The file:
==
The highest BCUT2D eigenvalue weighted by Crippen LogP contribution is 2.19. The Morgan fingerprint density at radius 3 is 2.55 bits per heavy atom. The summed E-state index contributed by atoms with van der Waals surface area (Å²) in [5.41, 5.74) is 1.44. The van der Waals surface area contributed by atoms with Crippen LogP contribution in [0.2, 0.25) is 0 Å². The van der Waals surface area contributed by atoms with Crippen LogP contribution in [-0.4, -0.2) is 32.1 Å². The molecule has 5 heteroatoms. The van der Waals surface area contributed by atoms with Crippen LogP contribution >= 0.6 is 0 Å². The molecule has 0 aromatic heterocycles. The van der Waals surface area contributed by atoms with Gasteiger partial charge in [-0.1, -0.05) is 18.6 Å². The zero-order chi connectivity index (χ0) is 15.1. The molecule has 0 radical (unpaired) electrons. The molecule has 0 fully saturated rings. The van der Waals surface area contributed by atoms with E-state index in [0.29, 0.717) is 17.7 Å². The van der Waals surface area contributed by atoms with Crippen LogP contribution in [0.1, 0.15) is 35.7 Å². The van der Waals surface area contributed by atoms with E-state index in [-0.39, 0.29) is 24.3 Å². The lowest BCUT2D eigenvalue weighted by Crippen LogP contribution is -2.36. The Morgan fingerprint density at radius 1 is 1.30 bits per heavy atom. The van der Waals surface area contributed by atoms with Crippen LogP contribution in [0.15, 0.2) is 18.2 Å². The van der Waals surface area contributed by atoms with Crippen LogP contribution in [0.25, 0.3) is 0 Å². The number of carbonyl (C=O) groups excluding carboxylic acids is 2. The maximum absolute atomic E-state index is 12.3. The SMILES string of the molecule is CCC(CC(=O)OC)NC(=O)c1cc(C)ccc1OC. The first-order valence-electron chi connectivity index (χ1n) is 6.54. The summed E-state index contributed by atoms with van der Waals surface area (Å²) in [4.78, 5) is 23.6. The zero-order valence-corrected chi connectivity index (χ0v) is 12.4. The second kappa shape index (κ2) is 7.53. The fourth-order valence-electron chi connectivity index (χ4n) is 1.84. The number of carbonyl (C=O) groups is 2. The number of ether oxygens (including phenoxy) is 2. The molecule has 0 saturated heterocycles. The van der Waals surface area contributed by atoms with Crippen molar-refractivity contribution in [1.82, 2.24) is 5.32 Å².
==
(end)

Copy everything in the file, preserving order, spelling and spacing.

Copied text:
The highest BCUT2D eigenvalue weighted by Crippen LogP contribution is 2.19. The Morgan fingerprint density at radius 3 is 2.55 bits per heavy atom. The summed E-state index contributed by atoms with van der Waals surface area (Å²) in [5.41, 5.74) is 1.44. The van der Waals surface area contributed by atoms with Crippen LogP contribution in [0.2, 0.25) is 0 Å². The van der Waals surface area contributed by atoms with Crippen LogP contribution in [-0.4, -0.2) is 32.1 Å². The molecule has 5 heteroatoms. The van der Waals surface area contributed by atoms with Crippen LogP contribution >= 0.6 is 0 Å². The molecule has 0 aromatic heterocycles. The van der Waals surface area contributed by atoms with Gasteiger partial charge in [-0.1, -0.05) is 18.6 Å². The zero-order chi connectivity index (χ0) is 15.1. The molecule has 0 radical (unpaired) electrons. The molecule has 0 fully saturated rings. The van der Waals surface area contributed by atoms with E-state index in [0.29, 0.717) is 17.7 Å². The van der Waals surface area contributed by atoms with Crippen LogP contribution in [0.1, 0.15) is 35.7 Å². The van der Waals surface area contributed by atoms with E-state index in [-0.39, 0.29) is 24.3 Å². The lowest BCUT2D eigenvalue weighted by Crippen LogP contribution is -2.36. The Morgan fingerprint density at radius 1 is 1.30 bits per heavy atom. The van der Waals surface area contributed by atoms with Crippen LogP contribution in [0.15, 0.2) is 18.2 Å². The van der Waals surface area contributed by atoms with Crippen LogP contribution in [0.25, 0.3) is 0 Å². The number of carbonyl (C=O) groups excluding carboxylic acids is 2. The maximum absolute atomic E-state index is 12.3. The SMILES string of the molecule is CCC(CC(=O)OC)NC(=O)c1cc(C)ccc1OC. The first-order valence-electron chi connectivity index (χ1n) is 6.54. The summed E-state index contributed by atoms with van der Waals surface area (Å²) in [4.78, 5) is 23.6. The zero-order valence-corrected chi connectivity index (χ0v) is 12.4. The second kappa shape index (κ2) is 7.53. The fourth-order valence-electron chi connectivity index (χ4n) is 1.84. The number of carbonyl (C=O) groups is 2. The number of ether oxygens (including phenoxy) is 2. The molecule has 0 saturated heterocycles. The van der Waals surface area contributed by atoms with Crippen molar-refractivity contribution in [1.82, 2.24) is 5.32 Å².